Saudi navy holds drills to protect oil sites from Yemen's Houthi rebels

Exercises conducted with state oil firm Saudi Aramco in response to recent drone and missile attacks

The Royal Saudi Naval Forces (RSNF) and the French Navy participated in a maritime exercise on Wednesday, March 10, 2021. SPA
Powered by automated translation

Saudi Arabia on Monday began naval exercises in the Arabian Gulf to improve its ability to foil “terrorist attacks” on oil facilities following a series of drone and missile strikes claimed by Yemen’s Houthi rebels.

The exercises will enhance the security of vital installations and oil fields, and secure freedom of navigation in the region’s waters, the official Saudi Press Agency said. They will be conducted by the Royal Saudi Navy with participation from Saudi Aramco, the state oil company.

This month alone, the Houthis, who are backed by Iran, have claimed assaults on a fuel depot in Jeddah, the Ras Tanura export terminal and a refinery in Riyadh, the Saudi capital.

The Saudi-led coalition supporting the Yemeni government has also reported intercepting dozens of drone and missiles launched at civilian targets in the kingdom's south, including the international airport in Abha.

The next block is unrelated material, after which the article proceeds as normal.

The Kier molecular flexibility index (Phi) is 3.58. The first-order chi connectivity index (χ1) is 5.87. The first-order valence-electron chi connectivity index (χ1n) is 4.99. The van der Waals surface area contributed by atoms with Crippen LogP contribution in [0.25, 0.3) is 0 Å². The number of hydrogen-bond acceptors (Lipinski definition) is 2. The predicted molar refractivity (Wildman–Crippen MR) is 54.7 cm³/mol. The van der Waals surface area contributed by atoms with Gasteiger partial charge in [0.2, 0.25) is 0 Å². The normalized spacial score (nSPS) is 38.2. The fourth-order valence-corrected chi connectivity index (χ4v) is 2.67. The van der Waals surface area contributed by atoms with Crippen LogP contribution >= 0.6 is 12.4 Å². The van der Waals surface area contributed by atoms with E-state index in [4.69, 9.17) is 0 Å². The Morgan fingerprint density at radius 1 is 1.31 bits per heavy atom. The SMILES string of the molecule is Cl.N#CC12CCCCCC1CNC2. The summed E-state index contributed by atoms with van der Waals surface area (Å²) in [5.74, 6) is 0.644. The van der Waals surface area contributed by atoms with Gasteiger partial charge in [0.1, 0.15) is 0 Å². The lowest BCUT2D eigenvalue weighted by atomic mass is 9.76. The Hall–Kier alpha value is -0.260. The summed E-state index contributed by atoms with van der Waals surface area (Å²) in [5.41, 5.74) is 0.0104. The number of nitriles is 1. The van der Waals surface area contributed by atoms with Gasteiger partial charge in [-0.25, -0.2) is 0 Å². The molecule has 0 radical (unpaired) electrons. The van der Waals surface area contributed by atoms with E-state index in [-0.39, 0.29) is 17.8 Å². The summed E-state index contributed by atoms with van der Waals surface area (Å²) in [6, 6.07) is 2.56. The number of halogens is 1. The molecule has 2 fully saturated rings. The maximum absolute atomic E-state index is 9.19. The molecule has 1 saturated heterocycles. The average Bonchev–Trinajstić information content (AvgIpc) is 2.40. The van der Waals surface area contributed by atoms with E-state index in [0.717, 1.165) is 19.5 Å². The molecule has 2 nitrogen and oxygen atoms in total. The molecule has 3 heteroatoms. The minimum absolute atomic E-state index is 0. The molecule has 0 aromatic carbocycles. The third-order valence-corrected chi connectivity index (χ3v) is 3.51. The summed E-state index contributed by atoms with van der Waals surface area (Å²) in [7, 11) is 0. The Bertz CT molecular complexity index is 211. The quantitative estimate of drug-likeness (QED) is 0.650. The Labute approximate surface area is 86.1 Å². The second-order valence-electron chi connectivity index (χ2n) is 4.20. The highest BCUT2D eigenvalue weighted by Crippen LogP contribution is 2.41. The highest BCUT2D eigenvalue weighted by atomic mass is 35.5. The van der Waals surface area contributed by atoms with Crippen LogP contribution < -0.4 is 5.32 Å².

The coalition said late on Sunday that it had destroyed Houthi workshops for assembling ballistic missiles and drones in Sanaa, Yemen's rebel-held capital, in air raids conducted after Friday's attack.

"The operation aims to neutralise and destroy the sources of an impending attack and to protect civilians from hostile attacks," the coalition said.

Saudi authorities said the rebel attack on the Aramco refinery in Riyadh was carried out with six armed drones. The assault caused a fire that was later controlled with no impact on oil supplies or derivatives, state-run media said. No casualties were reported.

The Houthi attacks on Saudi Arabia rarely claim lives or cause extensive damage but their frequency has increased in recent months, creating unease in the Gulf, a region key to global oil production and transit. The escalation is liable to hinder US efforts to end the seven-year war in Yemen, which has created the world’s worst humanitarian crisis, with widespread famine and disease. The conflict is also being complicated by US President Joe Biden’s standoff with Iran over how to resurrect a 2015 accord designed to curb the Islamic Republic’s nuclear programme.

The Saudi-led coalition joined the conflict in neighbouring Yemen in 2015 to try to restore its internationally recognised government.